Legal Ethics

More Details Emerge in Scruggs Bribery Case, Former Counsel Pleads

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More details were revealed in court today concerning an alleged attempt by famed Mississippi personal injury attorney Richard Scruggs and four others to bribe a judge last year for a favorable ruling in a $26.5 million case involving Hurricane Katrina legal fees. Meanwhile, in a separate case in which Scruggs is not a defendant, a guilty plea by his former lawyer, Joseph Langston of Booneville, Miss., was revealed concerning an alleged effort to improperly influence a second judge.

An attorney who is not a defendant in the Scruggs case said in open court today that Lafayette County Circuit Judge Henry Lackey initiated the bribery attempt by seeking $40,000 from the five-member group, according to the Daily Journal, a newspaper in northeast Mississippi.

As discussed by the Daily Journal and in earlier posts, Scruggs, his son Zach and Sidney Backstrom, an Oxford, Miss, lawyer, were charged late last year in the alleged bribery attempt. Two other co-defendants, Timothy Balducci, an attorney in New Albany, Miss., and Steven Patterson, a former state auditor, pleaded guilty and reportedly are cooperating with the prosecution. Langston withdrew from representing Scruggs earlier this month, after his law office was searched by FBI agents.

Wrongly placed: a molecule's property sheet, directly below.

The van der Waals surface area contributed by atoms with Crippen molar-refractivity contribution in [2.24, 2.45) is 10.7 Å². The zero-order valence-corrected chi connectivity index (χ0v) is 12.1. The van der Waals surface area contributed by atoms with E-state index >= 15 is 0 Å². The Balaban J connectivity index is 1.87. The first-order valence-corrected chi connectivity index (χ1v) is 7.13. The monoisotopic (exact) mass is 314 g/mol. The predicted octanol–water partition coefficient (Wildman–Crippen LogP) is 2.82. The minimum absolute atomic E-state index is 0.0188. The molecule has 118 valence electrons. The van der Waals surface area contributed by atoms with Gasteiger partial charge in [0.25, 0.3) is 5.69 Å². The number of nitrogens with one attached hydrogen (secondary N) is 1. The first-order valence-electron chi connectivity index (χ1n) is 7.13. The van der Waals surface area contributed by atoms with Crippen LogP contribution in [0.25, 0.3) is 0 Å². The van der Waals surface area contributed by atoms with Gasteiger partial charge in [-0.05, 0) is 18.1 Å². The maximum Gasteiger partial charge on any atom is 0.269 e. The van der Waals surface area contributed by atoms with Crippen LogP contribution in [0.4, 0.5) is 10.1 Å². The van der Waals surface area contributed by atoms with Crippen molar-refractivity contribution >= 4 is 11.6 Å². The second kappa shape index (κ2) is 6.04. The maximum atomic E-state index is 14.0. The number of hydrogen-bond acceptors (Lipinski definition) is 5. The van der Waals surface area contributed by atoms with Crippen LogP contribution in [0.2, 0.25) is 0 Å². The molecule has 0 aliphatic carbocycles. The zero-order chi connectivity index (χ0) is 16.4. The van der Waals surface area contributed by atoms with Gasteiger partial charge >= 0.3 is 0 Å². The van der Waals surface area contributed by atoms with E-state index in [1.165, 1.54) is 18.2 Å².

A guilty plea earlier this month by Langston was unsealed today in federal court in Oxford, Miss., reports the Wall Street Journal. Langston previously represented Scruggs in an dispute over legal fees concerning asbestos litigation, the newspaper notes. (The Associated Press says Langston previously represented Scruggs in a bribery case.)

“Though Mr. Scruggs was not named as a defendant in the new criminal case,” the Wall Street Journal article explains, “papers made public on Monday allege that Mr. Scruggs and others conspired with Mr. Langston to attempt to influence the judge in the underlying fee dispute, Bobby DeLaughter, by providing Judge DeLaughter ‘favorable consideration’ for a federal judgeship.”

DeLaughter, who sits in Hinds County Circuit Court, has not been charged with any wrongdoing and denies having taken a bribe. John Keker, a lawyer representing Scruggs, says his client didn’t try to influence DeLaughter.

As the AP article recounts: “Scruggs is the brother-in-law of former U.S. Sen. Trent Lott, who had responsibility for recommending people for federal judgeships. Lott resigned from the Senate in December. He said his departure was not connected to any scandal, and Lott is not accused of any wrongdoing.”

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